Acclaimed Ojibway Artist IceBear Sees Solo Exhibition
Well known on the peninsula, artist IceBear’s latest exhibition is attracting attention across the island.
The Cowichan Public Art Gallery presents a major solo exhibition by the internationally acclaimed Ojibway artist, titled The Modern Age Dreams of a Dreamer, through August 20.
The exhibition aims to spark a conversation on universal themes around concern for the environment and climate change while creating a space for the public to explore and discuss the broader topic of reconciliation. IceBear’s art appeals to the imagination, and this exhibition features a fine selection of his paintings, sculptures and mixed media, both new and on loan from private collections.
Individuals can see different expressions of life in this exhibit. IceBear’s work explores natural, spiritual and animal themes, with the aim of sparking uninhibited conversations. Many ancient Ojibwa teachings revolve around the prophecies of the seven fires. The artist believes that these seven prophecies have come true, and we are now in what is called “the time of the eighth fire”, a choice between two paths.
IceBear explains, “None of the problems plaguing our society today will be solved if people stay safely on their side of the road without opening themselves up to the risky business of having meaningful conversations with those they perceive as different, or who are not one of us Truth and Reconciliation actually includes, and does require, truth, consequences, and acceptance of responsibility for the effects our actions have not only on other lives, but also on the environment as a whole.
“As an artist, I hope to encourage people to look, to see and to consider something outside of their normal milieu, perhaps outside of their comfort zone. And then to talk about it with those who come from a different and perhaps opposing perspective. Find common points of interest, talk about these points, share his own vision and discover that someone with whom he thought he shared nothing, in fact perceives certain things in the same way. This puts them on the same path together, even if only briefly. But it’s a start. And that is how reconciliation will happen. Quietly, gently, with conversation and understanding.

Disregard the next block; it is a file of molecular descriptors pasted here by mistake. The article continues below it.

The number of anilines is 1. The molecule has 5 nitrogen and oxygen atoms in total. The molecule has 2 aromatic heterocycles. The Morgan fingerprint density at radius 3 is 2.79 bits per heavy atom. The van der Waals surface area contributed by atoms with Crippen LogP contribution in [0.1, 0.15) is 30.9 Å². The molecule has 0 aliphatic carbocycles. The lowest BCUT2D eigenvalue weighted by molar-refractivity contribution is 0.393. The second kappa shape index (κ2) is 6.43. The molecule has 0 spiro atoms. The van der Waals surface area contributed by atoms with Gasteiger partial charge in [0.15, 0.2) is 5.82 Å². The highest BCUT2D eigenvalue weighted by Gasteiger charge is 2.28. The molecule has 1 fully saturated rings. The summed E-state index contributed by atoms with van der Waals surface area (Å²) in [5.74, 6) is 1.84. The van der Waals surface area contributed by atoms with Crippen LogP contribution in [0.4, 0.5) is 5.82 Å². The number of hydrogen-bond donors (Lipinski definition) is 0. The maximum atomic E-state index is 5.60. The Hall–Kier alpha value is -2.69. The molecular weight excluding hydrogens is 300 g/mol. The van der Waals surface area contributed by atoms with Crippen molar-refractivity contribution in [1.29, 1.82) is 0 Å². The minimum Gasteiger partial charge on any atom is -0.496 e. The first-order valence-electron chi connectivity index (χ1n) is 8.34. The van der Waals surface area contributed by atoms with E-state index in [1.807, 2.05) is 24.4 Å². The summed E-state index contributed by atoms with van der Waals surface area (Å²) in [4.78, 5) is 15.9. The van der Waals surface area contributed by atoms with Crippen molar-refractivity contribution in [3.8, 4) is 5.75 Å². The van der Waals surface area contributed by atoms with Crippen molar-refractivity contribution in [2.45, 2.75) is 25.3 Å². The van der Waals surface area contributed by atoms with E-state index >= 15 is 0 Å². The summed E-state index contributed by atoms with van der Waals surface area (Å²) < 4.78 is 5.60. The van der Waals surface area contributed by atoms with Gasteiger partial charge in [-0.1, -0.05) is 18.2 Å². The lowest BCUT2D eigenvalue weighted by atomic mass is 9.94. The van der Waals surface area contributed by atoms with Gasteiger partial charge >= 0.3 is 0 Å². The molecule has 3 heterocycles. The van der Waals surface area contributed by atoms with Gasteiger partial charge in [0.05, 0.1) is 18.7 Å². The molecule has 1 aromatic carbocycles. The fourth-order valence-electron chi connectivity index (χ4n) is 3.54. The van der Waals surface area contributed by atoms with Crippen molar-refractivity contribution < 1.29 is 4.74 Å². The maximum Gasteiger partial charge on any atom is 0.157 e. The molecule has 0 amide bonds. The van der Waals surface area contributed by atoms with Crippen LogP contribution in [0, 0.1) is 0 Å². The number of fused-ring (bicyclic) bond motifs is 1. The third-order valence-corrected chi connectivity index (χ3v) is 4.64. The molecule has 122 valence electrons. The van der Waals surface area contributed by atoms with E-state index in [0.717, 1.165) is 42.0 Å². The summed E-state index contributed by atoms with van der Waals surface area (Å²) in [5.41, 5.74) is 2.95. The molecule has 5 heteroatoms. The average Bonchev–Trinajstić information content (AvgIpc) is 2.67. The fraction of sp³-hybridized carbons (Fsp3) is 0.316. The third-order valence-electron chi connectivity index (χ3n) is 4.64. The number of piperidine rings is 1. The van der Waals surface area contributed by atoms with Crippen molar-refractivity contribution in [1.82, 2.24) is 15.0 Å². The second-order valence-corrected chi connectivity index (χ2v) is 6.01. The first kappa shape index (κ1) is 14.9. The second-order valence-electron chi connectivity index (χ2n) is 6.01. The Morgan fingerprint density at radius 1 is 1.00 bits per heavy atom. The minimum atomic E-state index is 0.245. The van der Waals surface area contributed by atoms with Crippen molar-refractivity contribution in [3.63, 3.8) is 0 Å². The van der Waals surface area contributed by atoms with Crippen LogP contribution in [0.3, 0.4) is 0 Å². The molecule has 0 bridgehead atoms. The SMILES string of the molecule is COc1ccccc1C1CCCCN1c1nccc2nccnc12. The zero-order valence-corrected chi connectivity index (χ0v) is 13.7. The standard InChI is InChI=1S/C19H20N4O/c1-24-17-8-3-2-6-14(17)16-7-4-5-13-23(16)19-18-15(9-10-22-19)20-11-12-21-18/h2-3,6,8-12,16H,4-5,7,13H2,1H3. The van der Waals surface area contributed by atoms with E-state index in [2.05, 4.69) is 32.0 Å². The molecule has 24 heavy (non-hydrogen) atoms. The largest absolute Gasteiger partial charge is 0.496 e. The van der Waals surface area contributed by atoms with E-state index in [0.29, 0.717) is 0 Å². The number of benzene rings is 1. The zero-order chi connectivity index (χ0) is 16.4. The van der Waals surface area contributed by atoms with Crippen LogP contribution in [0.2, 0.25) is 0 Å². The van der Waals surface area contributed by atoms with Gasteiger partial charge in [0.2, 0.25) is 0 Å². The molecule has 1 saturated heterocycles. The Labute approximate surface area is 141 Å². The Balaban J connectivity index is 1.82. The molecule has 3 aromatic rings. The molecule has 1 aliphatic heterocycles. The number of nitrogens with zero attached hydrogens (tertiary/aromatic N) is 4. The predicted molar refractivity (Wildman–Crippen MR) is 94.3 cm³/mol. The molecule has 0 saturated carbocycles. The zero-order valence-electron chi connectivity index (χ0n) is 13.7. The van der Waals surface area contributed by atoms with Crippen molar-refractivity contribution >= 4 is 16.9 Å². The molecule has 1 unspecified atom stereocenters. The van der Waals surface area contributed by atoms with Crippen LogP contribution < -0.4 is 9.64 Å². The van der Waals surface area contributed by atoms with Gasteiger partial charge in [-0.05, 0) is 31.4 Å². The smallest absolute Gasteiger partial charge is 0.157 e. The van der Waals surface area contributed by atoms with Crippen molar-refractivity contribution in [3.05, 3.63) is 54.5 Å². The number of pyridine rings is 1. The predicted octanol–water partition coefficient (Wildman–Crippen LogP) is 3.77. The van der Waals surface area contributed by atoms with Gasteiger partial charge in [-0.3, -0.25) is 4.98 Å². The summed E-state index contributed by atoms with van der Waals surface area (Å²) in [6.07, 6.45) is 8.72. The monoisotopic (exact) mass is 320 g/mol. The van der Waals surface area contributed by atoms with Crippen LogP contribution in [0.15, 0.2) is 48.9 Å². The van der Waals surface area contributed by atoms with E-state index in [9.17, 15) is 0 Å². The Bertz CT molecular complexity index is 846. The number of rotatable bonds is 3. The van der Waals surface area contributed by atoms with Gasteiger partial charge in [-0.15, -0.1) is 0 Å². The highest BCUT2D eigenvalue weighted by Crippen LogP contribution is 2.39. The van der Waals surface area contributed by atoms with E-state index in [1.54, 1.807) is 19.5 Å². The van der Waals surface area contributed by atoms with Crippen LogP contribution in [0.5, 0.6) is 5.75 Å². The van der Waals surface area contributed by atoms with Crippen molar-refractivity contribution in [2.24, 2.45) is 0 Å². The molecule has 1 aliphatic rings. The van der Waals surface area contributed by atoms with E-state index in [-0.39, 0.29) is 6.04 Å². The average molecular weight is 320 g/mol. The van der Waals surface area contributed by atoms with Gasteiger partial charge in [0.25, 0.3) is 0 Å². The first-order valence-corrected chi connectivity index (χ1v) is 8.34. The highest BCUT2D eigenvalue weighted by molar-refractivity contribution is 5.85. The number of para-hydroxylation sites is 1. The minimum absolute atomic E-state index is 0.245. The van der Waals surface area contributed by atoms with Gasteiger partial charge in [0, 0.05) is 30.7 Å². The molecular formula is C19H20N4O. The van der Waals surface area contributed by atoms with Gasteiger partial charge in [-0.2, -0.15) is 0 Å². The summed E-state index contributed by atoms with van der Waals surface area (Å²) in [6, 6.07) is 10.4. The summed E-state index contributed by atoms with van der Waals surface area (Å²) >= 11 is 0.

IceBear was born into the Ojibway community known as the Chippewas of Nawash on the Bruce Peninsula just north of Wiarton, Ontario. He was one of the children gathered in what came to be known as the Sixties Scoop. He was raised by the state but, by rare luck, found support for his art at the day school he attended. A nun who recognized his talent took up the challenge of having him undergo formal artistic training at a very young age. Then the first positive male role model in his life, a high school art teacher named Jim Henderson, hung out with a struggling young artist and set his feet on the path forward.
From his early strong graphic images with clear Indigenous roots to the wild abstracts that now fill the walls, his work over the years has explored multiple genres and themes, in two and three dimensions, governed only by the visions that fill his head. His work has been exhibited in France, Italy, Austria, New York, Dallas, Sacramento, Beijing, and Taiwan, and many places in between. Major public works of art can also be found in Sidney and Victoria.
The Portals Gallery will be open daily, Monday through Friday from 11 a.m. to 4 p.m. and Saturday from noon to 4 p.m. For more information, visit icebearstudios.com.
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